Whooping Creek Primitive Baptist
Whooping Creek Primitive Baptist, founded in 1852, has been lovingly maintained by private owners, Benjamin and Joyce Merrell since the 1980’s. The church had been closed and inactive since the late 1960’s and the Merrell’s intervention not only saved this treasure from further deterioration, they were able to make it serviceable again to the community. The church is now active and has services the first Sunday of every month. This is fitting in that these old mid 19th century churches were usually pastored by a Circuit Rider preacher who took care of a number of churches on a regular basis. No one travels by horseback any more but the system is the same. The little sanctuary is very unassuming, which is typical of Primitive Baptist structures – no embellishments to distract from the business at hand. Also worth noting is the absence of a piano or organ. Singing was an important part of the Primitive services, but it was all acapella. Some of the interior furnishings you see in the gallery photos below were salvaged from the old wooden Carroll County Courthouse in Carrollton after it burned in 1927.
Much can be learned of these early settlements from the little graveyards associated with the churches, and this is certainly true of Whooping Creek. The quality of the gravestones reveal a prosperous 19th century farming community and the family plot interments indicate several generations of early Georgians who were raised and worshiped in the little church you see here. There are a number of Confederate veterans in the graveyard and some research into their service quickly takes us back in time to the dark days when all their lives were torn asunder by the war…. almost all of them were privates and lower ranks. Those that survived came home, had lots of children and resumed the only life they knew. We have no way of knowing how many didn’t return.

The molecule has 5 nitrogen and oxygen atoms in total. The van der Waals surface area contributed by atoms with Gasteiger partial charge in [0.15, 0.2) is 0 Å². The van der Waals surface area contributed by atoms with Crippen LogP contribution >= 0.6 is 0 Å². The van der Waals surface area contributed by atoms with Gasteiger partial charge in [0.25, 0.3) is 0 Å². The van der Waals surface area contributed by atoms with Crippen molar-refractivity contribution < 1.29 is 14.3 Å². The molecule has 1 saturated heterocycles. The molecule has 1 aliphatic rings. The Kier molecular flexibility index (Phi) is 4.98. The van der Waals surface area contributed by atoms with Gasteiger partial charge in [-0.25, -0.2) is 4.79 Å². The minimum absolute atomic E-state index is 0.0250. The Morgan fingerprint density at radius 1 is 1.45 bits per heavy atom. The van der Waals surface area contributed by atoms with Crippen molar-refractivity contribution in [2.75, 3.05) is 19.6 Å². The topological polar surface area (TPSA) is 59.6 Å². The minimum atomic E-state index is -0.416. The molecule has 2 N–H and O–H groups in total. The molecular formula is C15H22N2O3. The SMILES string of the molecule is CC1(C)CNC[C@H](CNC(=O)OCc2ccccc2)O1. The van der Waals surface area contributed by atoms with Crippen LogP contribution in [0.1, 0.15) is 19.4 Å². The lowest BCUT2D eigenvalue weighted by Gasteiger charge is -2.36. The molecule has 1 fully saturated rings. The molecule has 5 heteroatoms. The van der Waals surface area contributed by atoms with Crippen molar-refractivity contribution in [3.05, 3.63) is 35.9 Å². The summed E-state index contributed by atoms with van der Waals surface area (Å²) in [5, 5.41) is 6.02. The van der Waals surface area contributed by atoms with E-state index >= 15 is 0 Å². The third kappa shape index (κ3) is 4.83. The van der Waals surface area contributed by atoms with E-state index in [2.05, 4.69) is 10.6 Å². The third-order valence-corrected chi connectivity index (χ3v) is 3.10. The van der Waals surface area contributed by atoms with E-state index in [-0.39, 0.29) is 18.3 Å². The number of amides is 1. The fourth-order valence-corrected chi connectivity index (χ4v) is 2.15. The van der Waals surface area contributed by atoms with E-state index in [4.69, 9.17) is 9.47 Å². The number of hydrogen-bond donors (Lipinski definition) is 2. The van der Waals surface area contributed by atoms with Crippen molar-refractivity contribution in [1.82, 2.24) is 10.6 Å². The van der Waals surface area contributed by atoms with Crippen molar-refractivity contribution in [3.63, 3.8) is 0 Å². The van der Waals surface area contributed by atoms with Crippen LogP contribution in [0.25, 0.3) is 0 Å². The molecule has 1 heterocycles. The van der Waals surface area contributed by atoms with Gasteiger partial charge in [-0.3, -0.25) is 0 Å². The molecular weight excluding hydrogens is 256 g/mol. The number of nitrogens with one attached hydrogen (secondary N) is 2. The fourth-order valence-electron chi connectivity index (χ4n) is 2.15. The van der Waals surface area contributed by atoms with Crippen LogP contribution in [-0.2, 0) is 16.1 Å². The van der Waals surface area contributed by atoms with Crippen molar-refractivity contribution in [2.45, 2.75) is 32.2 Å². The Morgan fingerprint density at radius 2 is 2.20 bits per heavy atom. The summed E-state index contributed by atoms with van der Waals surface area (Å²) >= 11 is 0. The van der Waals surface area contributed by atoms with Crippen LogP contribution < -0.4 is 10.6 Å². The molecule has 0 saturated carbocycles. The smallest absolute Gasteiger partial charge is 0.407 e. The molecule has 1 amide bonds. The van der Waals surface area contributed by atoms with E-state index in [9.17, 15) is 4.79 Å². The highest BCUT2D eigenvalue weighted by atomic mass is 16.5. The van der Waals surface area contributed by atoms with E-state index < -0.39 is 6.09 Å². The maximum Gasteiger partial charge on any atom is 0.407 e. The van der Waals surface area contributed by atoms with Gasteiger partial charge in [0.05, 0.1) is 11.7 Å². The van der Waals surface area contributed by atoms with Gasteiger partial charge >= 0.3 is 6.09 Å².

Click on the gallery photos below for more insight into the church interior as well as visit some of the early graveyard residents. We are all grateful to the Merrells for their stewardship of this historical treasure. She has faithfully served this farming community for over 175 years and is still going strong.